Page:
why the minimum ethernet packet size is 64 bytes

Posted on February 26, 2010. Filed under: CCNA |


The following is the answer for ATul Singh about Ethernet Frame:

The smallest packet size is 64 bytes.
14 bytes (MAC Header) + 46 bytes (Data) + 4 bytes (CRC) = 64 bytes

The smallest packet size is defined in RFC document (RFC894), I don’t know why IEEE like the number 64. As far as I concern, physics sets a low bound for the packet size. let’s review what we have learned in operation of CSMA/CD :

“If two NICs simultaneously try transmit, then both could see no carrier signal in the medium, thus decide to transmit and a collision will occur.  Collision Detection (CD) resolved this problem. When there is data waiting to be sent, each transmitting NIC will observe if a collision occurs (excess current i.e. >24mA for coaxial Ethernet). If  collision is detected, it stops transmission and sends a 32-bit jam signal instead. The receiving NIC will discard the corrupted frame due to the jam signal.”

Remember, a packet is a electromagnetic wave. For small sized packet, the wave is narrower, for large sized packet, the wave is wider.

In the following pictures, the squres represent ethernet cable, the curves represent ethernet packets (or electromagnetic waves). Suppose the node at point A and node at point C send two packets simultaneously, the node at point B will receive a corrupted data.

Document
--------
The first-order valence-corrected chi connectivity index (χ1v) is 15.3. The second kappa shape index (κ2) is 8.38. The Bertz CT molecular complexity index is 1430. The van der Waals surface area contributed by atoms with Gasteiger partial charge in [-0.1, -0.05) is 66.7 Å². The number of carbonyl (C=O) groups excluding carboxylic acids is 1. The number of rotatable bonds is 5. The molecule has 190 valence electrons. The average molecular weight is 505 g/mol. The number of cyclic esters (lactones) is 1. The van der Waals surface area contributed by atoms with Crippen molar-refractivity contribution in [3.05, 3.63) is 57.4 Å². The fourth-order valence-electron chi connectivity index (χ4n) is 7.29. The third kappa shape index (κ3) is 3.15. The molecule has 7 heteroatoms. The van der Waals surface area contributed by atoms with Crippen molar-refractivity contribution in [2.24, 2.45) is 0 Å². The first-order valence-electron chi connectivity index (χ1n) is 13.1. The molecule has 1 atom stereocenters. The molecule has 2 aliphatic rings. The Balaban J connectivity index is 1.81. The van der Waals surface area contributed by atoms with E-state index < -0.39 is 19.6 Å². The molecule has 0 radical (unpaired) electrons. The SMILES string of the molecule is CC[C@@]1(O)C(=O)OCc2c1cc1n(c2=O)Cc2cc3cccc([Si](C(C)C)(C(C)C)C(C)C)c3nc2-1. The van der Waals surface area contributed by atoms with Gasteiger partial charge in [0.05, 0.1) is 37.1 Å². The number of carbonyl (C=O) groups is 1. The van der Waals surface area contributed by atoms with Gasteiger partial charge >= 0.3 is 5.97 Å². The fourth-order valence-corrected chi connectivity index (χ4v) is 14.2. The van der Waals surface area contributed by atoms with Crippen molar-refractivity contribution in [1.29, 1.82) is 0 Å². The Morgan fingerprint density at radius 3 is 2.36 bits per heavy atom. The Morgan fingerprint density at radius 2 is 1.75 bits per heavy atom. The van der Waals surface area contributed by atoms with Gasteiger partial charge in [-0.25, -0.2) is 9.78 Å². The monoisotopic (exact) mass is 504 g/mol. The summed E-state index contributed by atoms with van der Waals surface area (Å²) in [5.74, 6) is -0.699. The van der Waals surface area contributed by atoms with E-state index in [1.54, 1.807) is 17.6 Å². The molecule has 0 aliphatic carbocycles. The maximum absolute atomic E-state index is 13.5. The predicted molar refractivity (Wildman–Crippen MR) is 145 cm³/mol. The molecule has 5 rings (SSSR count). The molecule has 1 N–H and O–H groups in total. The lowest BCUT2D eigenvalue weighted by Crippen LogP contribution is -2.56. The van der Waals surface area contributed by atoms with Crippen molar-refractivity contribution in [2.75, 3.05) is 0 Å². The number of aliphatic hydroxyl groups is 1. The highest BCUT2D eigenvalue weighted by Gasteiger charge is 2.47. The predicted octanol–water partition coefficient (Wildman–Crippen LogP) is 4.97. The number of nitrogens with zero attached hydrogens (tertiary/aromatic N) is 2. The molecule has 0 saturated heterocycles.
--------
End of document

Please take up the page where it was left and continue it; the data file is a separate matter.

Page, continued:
picture 3 is the normal situation where the packet size is large or the eletromagnetic wave is wider. When the eletromagnetic waves overlap (or packets collide) at node B, they also overlap at Node A and Node C. Therefore, both node A and node C sensed excess current and terminated the packet transmission and sent jam signals instead. Node B receives jam, discarded the corrupted packet.

In picture 1 and 2, since the packet size is too small, problem arises.

As picture 1 shows, at time 0, node A send a packet towards node B and C, while node C sends a packet towards node B and A at the same time.

As picture 2 shows, at time t, the eletromagnetic waves overlap (or packets collide) at node B, but they are not overlap at Node A or Node C. As a result, neither node A nor node C sensed excessive current, so no jam signals sent. In another words, a collision is not discovered and node B happily accepted the corrupted data!

IEEE might do their research and calculation, and find out that 32 bit packets may be too small for large LANs, 64 bit packet is large enough for even the largest LANs, so they picked the number 64. Just my guess.

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One Response to “why the minimum ethernet packet size is 64 bytes”

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dont guess if you are not sure, rather do some research


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